Since acquiring LiveJournal in 2005, Six Apart has gotten little but grief from the blogging site. Now, at last, it's gotten some cash. The San Francisco-based blog-software company has sold LiveJournal to Sup, a Russian media concern. Ostensibly, the purchase of LiveJournal two years ago was meant to improve Six Apart's Web technology and accelerate its entry into ad-supported blog publishing. Instead?
LiveJournal's boisterous users taxed Six Apart's already stretched management. Fan-fiction writers, whose output was often not for the squeamish, made the site a home. So-called "griefers," apparently dissatisfied with a tightening of site policies, published executives' Social Security numbers. Founder Brad Fitzpatrick noisily quit the company to join Google. Users mocked an ill-conceived advertising campaign by sending then-CEO Barak Berkowitz 527 virtual "gifts" of Diet Pepsi Max icons, defacing his profile.
Berkowitz stepped down in September, replaced by Chris Alden, an executive who ran the company's money- and sense-making business, the paid blogging products TypePad and Movable Type. With the sale of LiveJournal, Alden's reign looks likely to be far less entertaining than Berkowitz's. That's a good thing for Six Apart, if not for gossips.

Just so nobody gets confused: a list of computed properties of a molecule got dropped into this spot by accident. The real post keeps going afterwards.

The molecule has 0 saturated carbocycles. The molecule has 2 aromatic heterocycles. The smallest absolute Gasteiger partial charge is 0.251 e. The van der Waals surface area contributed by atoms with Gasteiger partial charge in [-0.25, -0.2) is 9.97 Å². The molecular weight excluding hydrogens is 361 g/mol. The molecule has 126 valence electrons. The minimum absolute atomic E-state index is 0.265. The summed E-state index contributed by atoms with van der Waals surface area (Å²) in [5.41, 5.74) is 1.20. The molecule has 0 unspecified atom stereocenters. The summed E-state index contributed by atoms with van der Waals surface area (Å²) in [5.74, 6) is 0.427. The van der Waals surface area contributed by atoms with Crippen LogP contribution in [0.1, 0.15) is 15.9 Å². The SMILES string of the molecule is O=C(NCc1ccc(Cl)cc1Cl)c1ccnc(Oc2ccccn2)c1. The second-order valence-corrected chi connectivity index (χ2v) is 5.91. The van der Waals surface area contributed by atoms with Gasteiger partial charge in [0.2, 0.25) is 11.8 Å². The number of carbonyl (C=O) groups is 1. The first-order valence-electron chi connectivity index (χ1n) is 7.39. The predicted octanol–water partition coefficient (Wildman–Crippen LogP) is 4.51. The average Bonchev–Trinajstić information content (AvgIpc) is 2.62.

As for LiveJournal, Sup has made grand promises about respecting the community and appointing an editorial advisory board. Sup already operates the Russian-language version of the site, and is run by Andrew Paulson, an American entrepreneur. But let's be real: This is a company operating in Vladimir Putin's Russia, where the media increasingly is falling under state control, either explicitly or tacitly. One does not need to be a conspiracy theorist to find this prospect discomfiting.
Whatever happens to LiveJournal and its users won't be Six Apart's problem. Ben and Mena Trott, Six Apart's founders, are far too polite to say this about their LiveJournal adventure. But they should: "Goodbye, and good riddance."